Moving to another country is obviously a huge challenge in terms of just figuring out how to live in a place normally – renting a flat, Internet plans, taxes, residence, bank accounts, what have you. I’ve had this on my mind recently as I just had a new teacher arrive in Gliwice – no Polish contacts apart from me – and he’s going through all these first difficult things that you just have to do when you move abroad. It’s impossible to know how all these official things work! Hence, in an effort to help out those of you in the same position, here are 12 things to know before moving to Poland.
- You need to start the residence process immediately. I think technically you’re supposed to apply 45 days before your 90-day travel visa expires. So you need to get everything together pretty quickly. Once you start the process and get the stamp from Urząd Wojewódzki in your passport, you can stay in Poland as long as it takes for the process to be completed. Check out my post about how to get a karta pobytu.
- You can pretty much buy anything here nowadays. If you’re looking for food products from your home country, try health food stores or Kuchnia Świata, which is a store with products from all other the word, as the name suggests. You can usually find them in big malls. If you’re looking for other things, try Allegro, the Polish eBay, which has basically everything you can imagine. You can also ship for cheap from Amazon Germany.
- Facebook Expat pages are great sources of knowledge. I wish I had known these were so widely used a few years ago when I had more questions. The Warsaw and Wrocław are probably the most active and therefore answer the most questions you may have. Ask questions in English about the karta pobytu or where to do/buy something and get answers from foreigners like yourself.
- Most apartments are fully furnished. The best places to look for flats are on Otodom.pl or Dom Gratka. I’d also recommend getting a real estate agent to help you because if you don’t speak Polish it could be hard to organize meetings with the owners and also know what the typical terms and conditions of leases are (speaking of, here’s a fantastic post on pitfalls to avoid when renting an flat in Poland) Once you find a place, you’ll need to register (zameldować) yourself there in city hall.
- You need a Polish comrade. Poles are quite hospitable, so you shouldn’t feel like you’re inconveniencing them if you ask for help, as I’m sure most would be happy to. It’s pretty hard to know how everything works here, especially without knowing the language, so it’s good to have someone who you can direct questions to. If not, you can ask me 🙂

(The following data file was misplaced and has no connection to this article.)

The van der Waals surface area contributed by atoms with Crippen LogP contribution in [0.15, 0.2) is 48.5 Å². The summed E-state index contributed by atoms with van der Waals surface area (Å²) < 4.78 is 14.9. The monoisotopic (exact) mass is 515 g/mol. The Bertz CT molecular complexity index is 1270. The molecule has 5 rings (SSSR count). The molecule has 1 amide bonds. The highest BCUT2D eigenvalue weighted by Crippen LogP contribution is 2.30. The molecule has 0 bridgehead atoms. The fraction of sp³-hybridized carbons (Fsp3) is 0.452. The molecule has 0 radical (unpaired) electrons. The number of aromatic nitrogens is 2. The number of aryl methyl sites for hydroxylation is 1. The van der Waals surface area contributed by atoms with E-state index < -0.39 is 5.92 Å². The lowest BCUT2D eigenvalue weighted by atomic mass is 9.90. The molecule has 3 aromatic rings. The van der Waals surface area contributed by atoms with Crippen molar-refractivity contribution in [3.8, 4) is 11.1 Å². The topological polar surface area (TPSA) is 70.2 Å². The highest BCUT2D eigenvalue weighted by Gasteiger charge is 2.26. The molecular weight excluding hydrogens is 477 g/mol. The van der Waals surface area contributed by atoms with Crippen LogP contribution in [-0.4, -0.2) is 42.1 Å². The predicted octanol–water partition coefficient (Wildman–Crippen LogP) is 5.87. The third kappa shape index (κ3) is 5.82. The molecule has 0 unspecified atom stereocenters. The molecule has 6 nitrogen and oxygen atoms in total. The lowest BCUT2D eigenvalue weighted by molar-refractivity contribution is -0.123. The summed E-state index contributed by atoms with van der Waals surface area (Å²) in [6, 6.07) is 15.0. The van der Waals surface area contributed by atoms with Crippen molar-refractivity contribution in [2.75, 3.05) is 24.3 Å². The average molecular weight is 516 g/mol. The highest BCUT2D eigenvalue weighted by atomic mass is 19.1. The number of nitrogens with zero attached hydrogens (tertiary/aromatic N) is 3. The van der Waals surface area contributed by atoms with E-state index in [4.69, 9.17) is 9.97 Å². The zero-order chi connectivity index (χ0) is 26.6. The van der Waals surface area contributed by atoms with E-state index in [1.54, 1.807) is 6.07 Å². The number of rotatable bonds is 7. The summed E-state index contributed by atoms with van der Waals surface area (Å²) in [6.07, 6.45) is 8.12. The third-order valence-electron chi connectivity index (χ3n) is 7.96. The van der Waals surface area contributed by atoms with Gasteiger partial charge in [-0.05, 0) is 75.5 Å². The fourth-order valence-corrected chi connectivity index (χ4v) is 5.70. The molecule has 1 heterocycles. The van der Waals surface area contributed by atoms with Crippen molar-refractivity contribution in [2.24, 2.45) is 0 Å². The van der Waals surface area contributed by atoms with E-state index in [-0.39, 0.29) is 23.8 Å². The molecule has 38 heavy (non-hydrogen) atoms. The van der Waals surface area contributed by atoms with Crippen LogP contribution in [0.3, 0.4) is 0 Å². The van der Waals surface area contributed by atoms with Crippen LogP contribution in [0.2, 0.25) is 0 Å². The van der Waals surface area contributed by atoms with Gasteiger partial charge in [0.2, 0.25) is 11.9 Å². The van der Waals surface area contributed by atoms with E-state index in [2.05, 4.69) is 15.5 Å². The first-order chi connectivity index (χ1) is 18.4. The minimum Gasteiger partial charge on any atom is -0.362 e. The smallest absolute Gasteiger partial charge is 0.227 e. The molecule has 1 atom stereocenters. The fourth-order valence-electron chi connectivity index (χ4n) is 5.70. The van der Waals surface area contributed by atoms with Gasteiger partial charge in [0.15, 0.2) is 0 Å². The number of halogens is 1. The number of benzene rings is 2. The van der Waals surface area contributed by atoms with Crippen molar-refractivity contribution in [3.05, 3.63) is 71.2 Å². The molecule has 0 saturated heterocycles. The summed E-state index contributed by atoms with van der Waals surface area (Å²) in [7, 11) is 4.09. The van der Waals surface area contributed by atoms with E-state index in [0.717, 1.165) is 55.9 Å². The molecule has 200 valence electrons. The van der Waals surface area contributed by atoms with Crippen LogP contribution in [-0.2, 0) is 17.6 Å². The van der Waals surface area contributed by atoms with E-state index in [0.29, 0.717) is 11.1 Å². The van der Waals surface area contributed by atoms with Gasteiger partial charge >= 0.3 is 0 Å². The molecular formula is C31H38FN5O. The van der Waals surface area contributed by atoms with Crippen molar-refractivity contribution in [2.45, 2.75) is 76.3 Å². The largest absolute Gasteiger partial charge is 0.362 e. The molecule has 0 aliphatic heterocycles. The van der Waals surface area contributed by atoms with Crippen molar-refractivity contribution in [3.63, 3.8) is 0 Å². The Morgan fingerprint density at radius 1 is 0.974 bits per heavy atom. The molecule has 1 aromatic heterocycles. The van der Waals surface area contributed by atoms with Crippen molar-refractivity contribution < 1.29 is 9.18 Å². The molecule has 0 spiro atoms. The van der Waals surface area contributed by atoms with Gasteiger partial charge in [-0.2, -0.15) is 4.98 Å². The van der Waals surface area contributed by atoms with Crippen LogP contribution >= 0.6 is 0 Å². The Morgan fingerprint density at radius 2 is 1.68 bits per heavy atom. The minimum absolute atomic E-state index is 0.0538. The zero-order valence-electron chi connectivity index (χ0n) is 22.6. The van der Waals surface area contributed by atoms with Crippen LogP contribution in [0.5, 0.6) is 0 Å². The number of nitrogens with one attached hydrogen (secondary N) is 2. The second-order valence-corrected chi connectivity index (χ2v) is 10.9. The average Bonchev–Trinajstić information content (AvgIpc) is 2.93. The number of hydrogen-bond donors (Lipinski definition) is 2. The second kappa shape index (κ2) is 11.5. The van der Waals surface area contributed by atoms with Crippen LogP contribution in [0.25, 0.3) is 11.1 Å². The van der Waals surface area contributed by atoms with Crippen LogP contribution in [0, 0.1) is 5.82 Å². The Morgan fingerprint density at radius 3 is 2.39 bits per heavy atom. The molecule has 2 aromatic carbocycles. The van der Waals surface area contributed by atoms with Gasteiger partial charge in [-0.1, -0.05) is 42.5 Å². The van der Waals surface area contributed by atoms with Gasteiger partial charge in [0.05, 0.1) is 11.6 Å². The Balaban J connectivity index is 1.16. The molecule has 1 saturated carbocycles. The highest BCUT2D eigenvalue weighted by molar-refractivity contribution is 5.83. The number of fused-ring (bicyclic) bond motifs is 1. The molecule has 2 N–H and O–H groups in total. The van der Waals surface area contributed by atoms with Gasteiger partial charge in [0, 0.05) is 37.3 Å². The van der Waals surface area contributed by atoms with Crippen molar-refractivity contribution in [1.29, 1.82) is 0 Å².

- Bring your birth certificate. You’ll need to have it translated for your residence permit application, so it’s best to bring it with you when you come so you don’t have to scramble around looking for it later.
- You need a PESEL number. This is like a social security number. You’ll need it for many things including your residence permit and opening a bank account, so it’s best to do this asap. Nowadays you can get a PESEL and register your place of living at the same time/place at Urząd Miejski, yay for improving bureaucratic processes!
- Value-added tax is pretty high. or VAT as it’s usually referred to, is 23% in Poland. Unlike in the States where the sales tax is added at the end, here the tax is already included in the price. That means the price you see on the tag is the price you pay at checkout.
- Income tax. Those in the first tax bracket pay 18% income tax and anything above 85,000 zł is taxed 32%. Yikes!
- Setting up a bank account. You have any number of banks to choose from, but remember they’re going to expect you to have a PESEL number to open an account, so get that before wasting a trip.
- Getting a phone plan and Internet. Again, you can choose from any number of companies, Orange, Play, Plus, T-Mobile, etc., but they won’t give you a plan unless you have a residence permit. That means before you get that you’ll have to buy pre-paid sim cards for your phone and rent an apartment which already has WiFi.
- Medical care is relatively cheap. I’m comparing this to the States obviously but still I think it’s pretty cheap. Business owners pay around 300 zł per month and this covers both themselves and their dependents. Private visits are usually around 100 zł. Not so bad, really. You can also consider private medical care from either LuxMed or Medicover.
If there’s anything you think I left out or something you have a question about, please let me know and I’d be happy to help. Good luck!
EDIT: I’ve already gotten some other great suggestions.
Public transport. Most cities have excellent public transport, especially the bigger cities, which means you may not even need a car. In Warsaw, it’s especially possible and you can purchase monthly tickets.